There may be some Coyote sightings at Pheasant Glen Golf Resort this summer.
Bill Dutton, a Qualicum Beach resident and chairman of the resort (PGGR), is part of the group that now owns and will operate the National Hockey League’s Phoenix Coyotes after a close vote at a Glendale, Ariz. city council meeting Tuesday night.
Dutton is one of the Canadian businessmen who comprise Renaissance Sports and Entertainment (RSE), which bought the team from the league recently but still needed to work out a deal with Glendale regarding the management and operation of the arena that houses the Coyotes.
The NEWS reached Dutton by phone at the golf course Wednesday.
“I’ve got Coyotes stickers on my golf cart already,” Dutton, 80, said with a chuckle.
A former president, general manager and scout of the Estevan (Sask.) Bruins, Dutton said he won’t have a role with the day-to-day operations of the NHL team.
“I will have a vote like anyone else (who is an RSE owner), but I won’t have anything to do with the management or anything like that,” said Dutton. “I will just mainly be a cheerleader.”
Dutton has the pedigree for NHL ownership. His uncle was Red Dutton, who played, coached, managed and owned the New York Americans in the early 1940s. He also has numerous ties to the Coyotes, including the fact he played hockey with current coach Dave Tippett’s uncle.
Born in Virden, Man., Bill Dutton was a Winnipeg Jets fan until they relocated to Phoenix about 15 years ago. Dutton once managed the rink in Virden, and his extensive hockey background includes taking care of numerous duties with the Estevan team.
“I drove the bus, sharpened skates, whatever had to be done,” he said.
Dutton has a place in Scottsdale, Ariz. and was a regular at Coyotes games last season. He said the jobing.com arena where the team plays is “beautiful” and he has hope for success at the turnstiles now that the ownership situation has settled.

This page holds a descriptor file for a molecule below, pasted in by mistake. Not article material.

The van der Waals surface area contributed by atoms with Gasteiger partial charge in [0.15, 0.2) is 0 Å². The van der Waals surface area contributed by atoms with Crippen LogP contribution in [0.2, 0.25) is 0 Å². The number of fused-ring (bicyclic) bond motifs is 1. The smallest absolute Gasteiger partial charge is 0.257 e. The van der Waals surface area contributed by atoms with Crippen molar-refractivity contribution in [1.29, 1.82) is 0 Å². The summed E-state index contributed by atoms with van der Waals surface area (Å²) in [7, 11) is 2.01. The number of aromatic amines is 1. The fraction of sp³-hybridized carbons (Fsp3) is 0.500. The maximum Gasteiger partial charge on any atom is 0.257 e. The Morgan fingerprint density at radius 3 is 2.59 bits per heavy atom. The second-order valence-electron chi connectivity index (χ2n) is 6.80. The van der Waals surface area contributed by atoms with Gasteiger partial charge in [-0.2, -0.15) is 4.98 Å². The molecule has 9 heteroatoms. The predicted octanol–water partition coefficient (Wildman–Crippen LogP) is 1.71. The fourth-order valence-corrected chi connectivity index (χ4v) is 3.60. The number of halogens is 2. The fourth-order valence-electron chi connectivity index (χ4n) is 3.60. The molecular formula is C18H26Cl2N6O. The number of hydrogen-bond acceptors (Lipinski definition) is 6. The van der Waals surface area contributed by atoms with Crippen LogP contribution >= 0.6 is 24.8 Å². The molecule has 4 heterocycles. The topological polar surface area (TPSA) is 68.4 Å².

“Fan numbers have increased pretty much every year,” he said. “There are a lot of Canadians who spend the winters down there. And they have a competitive team — they were a few goals here and there from making the playoffs.”
Any chance some players, perhaps captain Shane Doan or freshly-drafted Max Domi, will be seen this summer playing golf at Pheasant Glen?
“You never know,” said Dutton. “If they do I will be the one who imported Coyotes to Vancouver Island.”
According to a story on NHL.com, The NHL, which has been operating the franchise for four years, still requires approval from its board of governors to complete the sale. NHL Commissioner Gary Bettman, who was in attendance at the City Council meeting along with Deputy Commissioner Bill Daly, told NHL.com the closing of the sale should be done in the next couple of weeks.
“We finally have an opportunity to look forward,” Bettman said. “There’s been enough looking back. It’s taken a lot of hard work by a lot of people to get to this point, and we’re grateful to the council for all of their efforts on behalf of our fans here in the Valley, on behalf of all the businesses and people whose employment depends on the Coyotes, and on behalf of everything that’s gone into this — all the hard work, all the effort — it’s nice to have an opportunity to focus on the future.”
The City of Glendale agreed to pay RSE $15 million annually across the next 15 years, a fee that is $9 million more than the city has budgeted for arena-management fees. But RSE agreed to return a projected $6.7 million in additional revenue streams, including parking revenues, ticket surcharges and additional arena-naming rights.
“To all the residents and taxpayers of Glendale, we are looking forward to a solid partnership and filling the building,” Anthony LeBlanc of RSE told NHL.com. “We are here for the long term and focused on keeping the Coyotes in the Valley and making this a long-term success. We have been cautiously optimistic that this would happen, but we’re very grateful to council for making what we feel is the right decision, but not any easy one.”
If the vote had not passed, NHL officials told NHL.com the Coyotes likely would leave Arizona.
The ownership group is comprised of Canadian businessmen Dutton, LeBlanc, George Gosbee, Daryl Jones, Dave Duckett, George Fink, Robert Gwin, Avik Dey and others.